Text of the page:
AN OVERVIEW OF THE POSITIONING PROCESS
Few things will help your brand build an engaging online audience faster than a properly developed brand position strategy. The objective of a positioning strategy is to influence how your target characterizes your brand in relation to all the other options available to them. Being properly positioned in your target’s mind will help your brand stand out in the crowd by differentiating your offer, reinforcing brand value and increasing the probability of converting prospects to customers. In this article we’ll provide an overview of the steps you can use to ensure you position your brand to be able to compete online and off.
1. Lay the Foundation
A positioning statement does not exist in isolation. It is one of several parts of your brand’s strategy that must be built upon and carefully coordinated with the target market you have defined, your brand’s value proposition, brand attributes, external communication, and most important, the product itself. So before you begin your positioning exercise, make sure all these things are clearly defined.
2. Talk to the Target
You should have someone experienced in this type of interviewing help you. Ideally, this person is outside your organization to ensure an unbiased interpretation. This work is best done with in-depth interviews with a representative sampling of your target market. What you want to establish in the interview is:
- The category the target places your brand in. If your brand is not yet in the market, describe it to them as truthfully as possible and have them tell you how they would categorize it.
- How the subject positions your brand in that category. If your brand is not yet in the market, describe it to them as truthfully as possible and have them tell you how they would position it.
- How they position the other brands in the category or other competing options outside the category.
- What unmet needs are not yet covered by existing products in the category.
- How important those unmet needs (vacant positions) are to the target.
3. Analyze Findings
Data collected from the interviews should be examined by a third party experienced in this type of work to ensure an unbiased interpretation. This person should:
- Map the target’s existing categories and which brands they assign to those categories. Explore starting a new category.
- Map existing positions and how entrenched they are in the market’s mind. Weakly held positions may be taken from competing brands, although its usually easier to create a new position. Trying to take over an entrenched position is not advisable unless your product offers a jaw-dropping, highly demonstrable advantage in that regard.
- Suggest opportunities in terms of unmet needs that could be used to build a position around.
4. Adapt to the market
Most marketers understand that the position will influence brand promotion in terms of key messages and slogans. But more often than not, there are adjustments that can be made to the product, price, and place, as well as the promotion, to make the position more credible and defendable. Every effort should be made to make these adjustments. This is why the position work is best done early in the product development cycle while there is still time and willingness to make the adjustments required to occupy a valid position.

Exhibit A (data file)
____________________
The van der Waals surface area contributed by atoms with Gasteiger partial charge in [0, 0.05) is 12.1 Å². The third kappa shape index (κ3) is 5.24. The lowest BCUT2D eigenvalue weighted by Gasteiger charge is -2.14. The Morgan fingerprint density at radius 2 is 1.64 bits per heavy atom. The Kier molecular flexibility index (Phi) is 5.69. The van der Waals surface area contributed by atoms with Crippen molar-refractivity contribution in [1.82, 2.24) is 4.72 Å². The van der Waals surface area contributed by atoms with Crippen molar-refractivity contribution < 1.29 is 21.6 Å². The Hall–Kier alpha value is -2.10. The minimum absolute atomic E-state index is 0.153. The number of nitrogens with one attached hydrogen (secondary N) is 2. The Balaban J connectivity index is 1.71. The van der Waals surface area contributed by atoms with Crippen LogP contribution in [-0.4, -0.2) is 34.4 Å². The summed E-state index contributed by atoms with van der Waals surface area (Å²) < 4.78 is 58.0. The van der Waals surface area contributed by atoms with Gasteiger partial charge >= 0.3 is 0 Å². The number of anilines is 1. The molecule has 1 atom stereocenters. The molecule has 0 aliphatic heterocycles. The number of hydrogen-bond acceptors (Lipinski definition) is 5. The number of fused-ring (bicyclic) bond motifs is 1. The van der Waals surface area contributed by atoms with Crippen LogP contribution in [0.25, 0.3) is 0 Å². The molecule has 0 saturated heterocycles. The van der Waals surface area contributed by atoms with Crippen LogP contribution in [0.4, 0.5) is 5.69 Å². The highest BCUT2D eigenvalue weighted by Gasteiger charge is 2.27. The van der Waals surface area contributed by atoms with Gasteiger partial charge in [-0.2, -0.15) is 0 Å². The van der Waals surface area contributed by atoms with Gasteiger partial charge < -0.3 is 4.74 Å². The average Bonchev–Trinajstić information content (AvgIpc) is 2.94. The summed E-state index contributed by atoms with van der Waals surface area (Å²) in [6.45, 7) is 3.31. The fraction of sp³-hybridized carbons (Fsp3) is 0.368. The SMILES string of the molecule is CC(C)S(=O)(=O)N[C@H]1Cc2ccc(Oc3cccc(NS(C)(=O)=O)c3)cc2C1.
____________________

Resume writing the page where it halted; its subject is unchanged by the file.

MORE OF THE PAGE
5. Focus, and then Focus Some More
Like good targeting, positioning is an act of exclusion, not inclusion. Do not try to cram too many attributes into your position. Aim to own one word. Any more than that and your position is likely to become invisible. Remember, there may be lots to say, but you can only say one thing first. That first thing is your position. It needn’t communicate every reason there is to buy your product, it just needs to differentiate you from the herd and invite further exploration of your brand.
For instance, Volvo owns (owned) “safety”. Did consumers only buy Volvos because of safety features? No, of course not. In the actual purchase decision process, safety probably took a backseat to several other attributes. In fact, there were other car brands that statistically were safer than Volvo. But none of those brands claimed safety as their position. For Volvo, safety was a relevant, believable, and unique position. Focusing on it gave the brand a consistent and differentiating theme to communicate, build a reputation around, create a brand story, maintain awareness with, and make the brand memorable.
So don’t get too hung up if your position does not include every reason people buy your product. Positioning is not a sales pitch. It’s a handle that differentiates your brand and gives your target something to grab onto and hold it.
6. Commit, Coordinate, and Nurture
Once you have a position, all your marketing efforts should orbit around it. Your position should be obvious from your promotion. But positioning isn’t a cosmetic promotional tactic. It is the core of your brand’s competitive strategy. So it must also be evident in the product itself, its price, and how and where it is sold. Moving forward, you should be trying to align all your prospect and customer touch points so that they reinforce your position.
And remember, positioning is not an event. It’s a process that needs to be tended to every day. A clear position consistently executed across all your touch points in a market can convey a significant competitive advantage to your brand. Hard to achieve, for sure, but well worth the effort.